Colonial Repercussions

With the Colonial Repercussions/Koloniales Erbe event series, the Akademie der Künste examines the structures of colonial power relations, which continue to impact on science, art and society today. From January to June 2018, three multi-day symposia addressed the blind spots of the colonial legacies during lectures, panels, performances, artistic interventions and workshops.

From 25 to 30 March 2019, a three-part event series in Windhoek, Namibia continued the discussion of the repercussions of Europe's colonial past.

Kader Attia, Rochers Carrés, 2008. Series of silver prints



Julia Phillips, Tuner, 2016. 29 x 30 x 12 cm. Partially glazed ceramics, metal screws, metal bracket

Reprocessing colonialism means bearing a visionary moment for the future of Europe. The primary focus of this event series is the question as to the legacy of European colonialism still being tangible today: How does it have an impact on Europe and the rest of the world? How can traditional power structures be broken down and the associated fear of relinquishing powers be overcome? And what would a society look like that evolves creatively based on diversity and not based on white, hegemonic traditions of knowledge?

In the winter of 2016/17, the Akademie der Künste's Uncertain States – Artistic Strategies in States of Emergency focal programme engaged intensively with the themes of migration history, causes of flight, experiences of violence in crisis regions and exile. As the central challenges facing society in the 21st century and the resulting cultural, social, economic and political processes of change are closely connected to historical European colonial policy, the event series Colonial Repercussions/ Koloniales Erbe further deepens this analysis.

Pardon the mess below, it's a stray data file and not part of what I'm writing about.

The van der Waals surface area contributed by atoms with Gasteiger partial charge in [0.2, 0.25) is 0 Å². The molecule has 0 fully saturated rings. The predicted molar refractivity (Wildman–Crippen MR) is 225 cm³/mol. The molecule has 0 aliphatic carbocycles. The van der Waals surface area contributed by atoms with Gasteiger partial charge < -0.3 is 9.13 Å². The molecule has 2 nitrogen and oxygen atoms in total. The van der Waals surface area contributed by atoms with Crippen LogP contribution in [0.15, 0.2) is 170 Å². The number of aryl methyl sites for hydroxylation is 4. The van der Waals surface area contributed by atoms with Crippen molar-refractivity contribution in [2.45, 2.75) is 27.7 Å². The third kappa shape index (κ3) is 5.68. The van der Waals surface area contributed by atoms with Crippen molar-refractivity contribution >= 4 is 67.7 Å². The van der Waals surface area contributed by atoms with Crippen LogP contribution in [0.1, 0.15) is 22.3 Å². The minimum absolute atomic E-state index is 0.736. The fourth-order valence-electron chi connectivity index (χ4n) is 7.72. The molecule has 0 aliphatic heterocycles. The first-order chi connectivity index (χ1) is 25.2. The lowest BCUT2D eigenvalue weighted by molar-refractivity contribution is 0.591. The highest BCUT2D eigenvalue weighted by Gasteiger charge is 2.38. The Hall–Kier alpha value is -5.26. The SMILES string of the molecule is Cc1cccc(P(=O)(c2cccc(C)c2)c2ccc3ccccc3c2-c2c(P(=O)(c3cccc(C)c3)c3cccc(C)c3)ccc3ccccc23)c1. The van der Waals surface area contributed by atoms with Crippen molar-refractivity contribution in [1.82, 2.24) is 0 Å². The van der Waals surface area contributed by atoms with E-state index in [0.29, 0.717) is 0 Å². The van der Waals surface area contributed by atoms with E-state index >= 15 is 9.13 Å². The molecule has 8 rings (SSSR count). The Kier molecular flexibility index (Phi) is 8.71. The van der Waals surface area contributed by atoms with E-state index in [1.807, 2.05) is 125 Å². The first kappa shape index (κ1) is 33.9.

Under the curatorship of Wolfgang Kaleck (General Secretary of the European Center for Constitutional and Human Rights, ECCHR) and Karina Theurer (Lawyer, ECCHR) international legal experts joined the two-day opening conference at the end of January 2018 to discuss the colonial crimes of the European states and the question of reparations. The scholar for cultural studies Nana Adusei-Poku focused on the cultural production of the black diaspora as a criticism of hegemonic concepts of identity during a second discursive platform at the end of May 2018. At the third symposium at the end of June 2018, Nikita Dhawan (Professor of Political Theory and Gender Studies) composed, together with renowned international theorists of postcolonialism, the utopian potential of a future society.

In addition, the C& Center of unfinished business reading room of the international online platform for African perspectives on art, Contemporary And (C&), offered throughout the entire event series in the foyer of the Akademie building on Pariser Platz literature on colonial legacies.

From 25 to 30 March 2019, a three-part event series in Windhoek, Namibia continued the discussion of the repercussions of Europe's colonial past.

Namibian and international lawyers, artists, constitutional historians and civil society met to discuss colonial repercussions in an interdisciplinary way at the symposium "Colonial Injustice – Addressing Past Wrongs", organized by the Akademie der Künste, the European Center for Constitutional and Human Rights (ECCHR) in cooperation with the Goethe-Institut.

Colonial Repercussions/Koloniales Erbe is a joint event series by the Akademie der Künste with the Federal Agency for Civic Education/bpb.

Die Akademie der Künste is funded by:

Federal Government Comissioner for Culture and the Media